moon thru trees


Here, under the trees, there’s no sunlight,

only shade from moonlight which invites shades –

ghosts from Hades, if stories are true.

I have come here to meet one

who can tell me what to expect.


Still Lives

Cezanne apples

The Basket of Apples (1895) – Paul Cezanne


Arrangements of fruit, flowers, glasses, a violin, 

objects seemingly unconnected, not unlike my own

still lifes, unpainted, unsketched, preserved in words,

sharing a reflected surface, each a self-portrait.

Life is never still. But we try. 



Vanitas with Violin and Glass Ball (1628) – Pieter Claesz


I first heard about Cezanne’s apples via a quote by Ernest Hemingway that sent me to the library to find the paintings. Cezanne brought back still lifes and made it a popular subject for Picasso, Matisse, Morandi, and Braque. I like that some objects (bottle, basket, fruits) are unbalanced. They are tilted and the whole composition is unlike the balanced and precise placements of earlier still lifes such as those from the Dutch Golden Age. Pieter Claesz was known for his vanitas or still lifes which contain symbols of death or change as a reminder of their inevitability. Shown here is his most famous painting which contains amongst the many objects a glass sphere which shows him at the painting at his easel.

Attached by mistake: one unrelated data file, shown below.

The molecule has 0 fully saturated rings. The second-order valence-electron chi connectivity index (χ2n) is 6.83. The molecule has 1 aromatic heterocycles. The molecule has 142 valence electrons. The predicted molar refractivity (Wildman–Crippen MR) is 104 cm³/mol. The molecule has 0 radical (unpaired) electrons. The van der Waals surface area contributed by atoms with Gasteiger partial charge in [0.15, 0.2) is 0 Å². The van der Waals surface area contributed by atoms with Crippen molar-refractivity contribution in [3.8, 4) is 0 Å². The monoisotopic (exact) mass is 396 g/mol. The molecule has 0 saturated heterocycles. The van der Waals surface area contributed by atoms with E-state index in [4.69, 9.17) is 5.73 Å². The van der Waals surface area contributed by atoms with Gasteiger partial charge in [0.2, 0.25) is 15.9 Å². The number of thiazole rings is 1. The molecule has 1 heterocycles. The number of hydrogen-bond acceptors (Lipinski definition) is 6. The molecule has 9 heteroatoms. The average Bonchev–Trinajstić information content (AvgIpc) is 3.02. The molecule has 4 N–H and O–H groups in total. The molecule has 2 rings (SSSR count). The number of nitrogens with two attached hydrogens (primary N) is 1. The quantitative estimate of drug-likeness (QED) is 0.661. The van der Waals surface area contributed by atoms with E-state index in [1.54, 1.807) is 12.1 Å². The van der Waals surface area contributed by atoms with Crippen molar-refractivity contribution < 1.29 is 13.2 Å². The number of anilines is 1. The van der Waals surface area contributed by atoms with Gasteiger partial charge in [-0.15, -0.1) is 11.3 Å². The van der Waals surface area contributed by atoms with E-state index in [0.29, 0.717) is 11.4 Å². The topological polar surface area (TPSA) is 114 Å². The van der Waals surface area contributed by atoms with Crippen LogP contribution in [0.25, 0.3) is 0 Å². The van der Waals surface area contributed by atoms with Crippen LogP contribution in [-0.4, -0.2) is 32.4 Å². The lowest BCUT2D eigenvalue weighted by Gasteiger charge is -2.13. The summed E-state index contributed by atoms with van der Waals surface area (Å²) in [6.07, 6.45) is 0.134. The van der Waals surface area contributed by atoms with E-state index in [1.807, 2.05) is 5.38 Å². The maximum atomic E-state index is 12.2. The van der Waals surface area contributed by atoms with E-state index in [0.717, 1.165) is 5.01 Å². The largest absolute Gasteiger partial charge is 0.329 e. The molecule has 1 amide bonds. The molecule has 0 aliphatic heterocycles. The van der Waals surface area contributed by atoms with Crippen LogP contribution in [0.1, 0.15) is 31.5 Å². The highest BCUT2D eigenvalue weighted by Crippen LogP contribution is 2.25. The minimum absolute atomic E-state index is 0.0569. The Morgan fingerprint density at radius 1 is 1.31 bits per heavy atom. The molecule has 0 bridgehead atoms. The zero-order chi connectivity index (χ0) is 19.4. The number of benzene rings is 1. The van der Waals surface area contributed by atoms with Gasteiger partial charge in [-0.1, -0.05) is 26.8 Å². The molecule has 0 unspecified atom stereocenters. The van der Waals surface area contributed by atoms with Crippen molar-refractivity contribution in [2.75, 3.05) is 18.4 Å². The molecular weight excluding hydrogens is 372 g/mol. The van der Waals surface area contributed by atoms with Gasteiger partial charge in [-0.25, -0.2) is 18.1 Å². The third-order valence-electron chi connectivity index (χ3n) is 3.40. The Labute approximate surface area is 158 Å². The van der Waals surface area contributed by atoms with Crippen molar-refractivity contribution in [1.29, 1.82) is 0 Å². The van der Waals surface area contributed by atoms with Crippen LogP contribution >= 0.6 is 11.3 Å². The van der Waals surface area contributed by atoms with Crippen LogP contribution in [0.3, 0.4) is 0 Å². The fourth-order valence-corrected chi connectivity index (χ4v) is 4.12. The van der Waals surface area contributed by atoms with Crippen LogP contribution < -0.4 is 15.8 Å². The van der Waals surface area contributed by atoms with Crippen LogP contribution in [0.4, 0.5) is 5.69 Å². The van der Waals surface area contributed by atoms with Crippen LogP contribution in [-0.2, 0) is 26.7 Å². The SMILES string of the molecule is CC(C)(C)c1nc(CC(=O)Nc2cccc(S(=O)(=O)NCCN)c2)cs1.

We came together. Collided. Connected. Transferred particles

of ourselves. Then, went in separate directions.

Yet somehow we remain connected. Quantum level.

We communicate, respond to one another despite

being light years apart in time, space.


Infographic: How quantum entanglement keeps particles linked even when they're separated.

Need more?



The Om syllable


man or mind and tra or instrument.

Word or phrase repeated aloud or silently.

Om, the sound of creation, original vibration.

Nam myoho renge kyo I say again.

It vibrates through mind, body and spirit.


Read more:  “Mantra: Instrument of the Mind”

Ash Wednesday

I do not hope to turn again

but conversion (convertere) is not always planned.

I had never meant to turn about

from the material world, but on this

day of penitence, I kneel and wonder.

Ash Wednesday

Photo: Ryan Wiedmaier – Flickr

It surprised me that this is actually the third Ash Wednesday poem I have written here. The first line of this poem repeats the first line of T.S. Eliot’s poem “Ash-Wednesday